Tourism & Cruises

After Prestige acquisition, Norwegian reports first-quarter loss

Norwegian Getaway is shown at its home port in Miami.
Norwegian Getaway is shown at its home port in Miami.

Costs related to the acquisition of high-end Prestige Cruise Holdings drove Norwegian Cruise Line Holdings to a loss in the first quarter, but the Miami-based company said its results excluding those expenses were better than expected.

The cruise operator, which owns Norwegian Cruise Line and the recently added Oceania Cruises and Regent Seven Seas Cruises, reported a loss of $21.5 million for the quarter that ended March 31.

Adjusted net income was $62.6 million or 27 cents a share, higher than the company’s forecast of 20-24 cents per share. Analysts had expected earnings of 23 cents a share.

Revenues jumped to more than $938 million from $664 million at the same time last year.

Norwegian shares closed at $52.23, up 7.25 percent from the previous day’s close.

“I am pleased to report strong earnings out of the gate for our first full quarter of operations following the combination of Norwegian and Prestige late last year,” Frank Del Rio, president and CEO of Norwegian Cruise Line Holdings, said in a statement. “These results are even more impressive as they come against strong comparables in the prior year, particularly for the Norwegian brand, and headwinds from foreign currency exchange rates.”

During a call with analysts, chief financial officer Wendy Beck said onboard spending by European guests slowed during the quarter as a result of the strong dollar.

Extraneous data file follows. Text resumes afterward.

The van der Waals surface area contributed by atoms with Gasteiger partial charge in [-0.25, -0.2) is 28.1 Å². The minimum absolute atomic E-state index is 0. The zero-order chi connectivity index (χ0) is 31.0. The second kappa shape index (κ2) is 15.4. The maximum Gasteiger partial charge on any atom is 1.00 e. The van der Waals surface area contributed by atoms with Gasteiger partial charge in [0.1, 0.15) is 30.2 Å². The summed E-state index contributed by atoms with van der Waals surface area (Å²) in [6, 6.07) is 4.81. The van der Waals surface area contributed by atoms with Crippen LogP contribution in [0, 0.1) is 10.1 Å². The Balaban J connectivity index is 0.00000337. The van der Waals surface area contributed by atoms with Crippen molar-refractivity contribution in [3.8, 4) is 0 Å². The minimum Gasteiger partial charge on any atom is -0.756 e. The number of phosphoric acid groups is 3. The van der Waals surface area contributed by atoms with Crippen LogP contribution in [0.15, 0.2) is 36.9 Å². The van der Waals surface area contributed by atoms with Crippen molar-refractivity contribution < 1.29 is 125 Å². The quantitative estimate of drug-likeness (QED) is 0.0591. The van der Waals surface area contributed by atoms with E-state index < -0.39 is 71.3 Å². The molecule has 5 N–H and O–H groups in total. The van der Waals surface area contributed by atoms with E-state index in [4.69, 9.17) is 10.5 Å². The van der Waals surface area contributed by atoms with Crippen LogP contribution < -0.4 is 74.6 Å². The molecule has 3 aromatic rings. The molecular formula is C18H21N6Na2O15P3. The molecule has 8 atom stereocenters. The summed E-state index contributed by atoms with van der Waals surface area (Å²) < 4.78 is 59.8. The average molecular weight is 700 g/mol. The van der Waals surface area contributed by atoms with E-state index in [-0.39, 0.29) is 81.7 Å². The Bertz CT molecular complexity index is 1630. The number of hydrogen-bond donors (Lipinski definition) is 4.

“We expect exchange rates to continue to be a net headwind,” she said.

The company has previously said it expected to identify $40 million in synergies this year due to the acquisition of Prestige, but said Thursday it had found $75 million — $30 million in revenue and $45 million in cost.

Del Rio said Norwegian will reinvest $20 million of that money in sales and marketing efforts to drive demand and in improvements to the product on Norwegian Cruise Line ships.

“We do think that the Norwegian brand could improve from where it is today,” he said.

Even without those improvements, he said advance reservations for Norwegian ships are robust, with the booked load factor for 2016 roughly double what it was for 2015 at the same time last year.

“The necessary condition in my view of being able to raise prices and per diems, and therefore yields, is load factor,” Del Rio said. “When you’re as well booked into the future as we are at this point, that bodes very well for constant increases in pricing.”

In a note to investors, Morningstar analyst Jaime Katz noted the strong advance bookings, both for existing Norwegian capacity and for new ships coming to the Norwegian, Oceania and Regent brands.

“All this commentary indicates that close-in inventory should be better positioned this year versus the prior year, alleviating the need to add additional value to the cruising proposition closer in,” she wrote. “Since the Prestige acquisition, we think Norwegian is uniquely positioned to capitalize on the premium market segment, which tends to be more receptive to price increases that are tied to better product, and an improved value proposition.”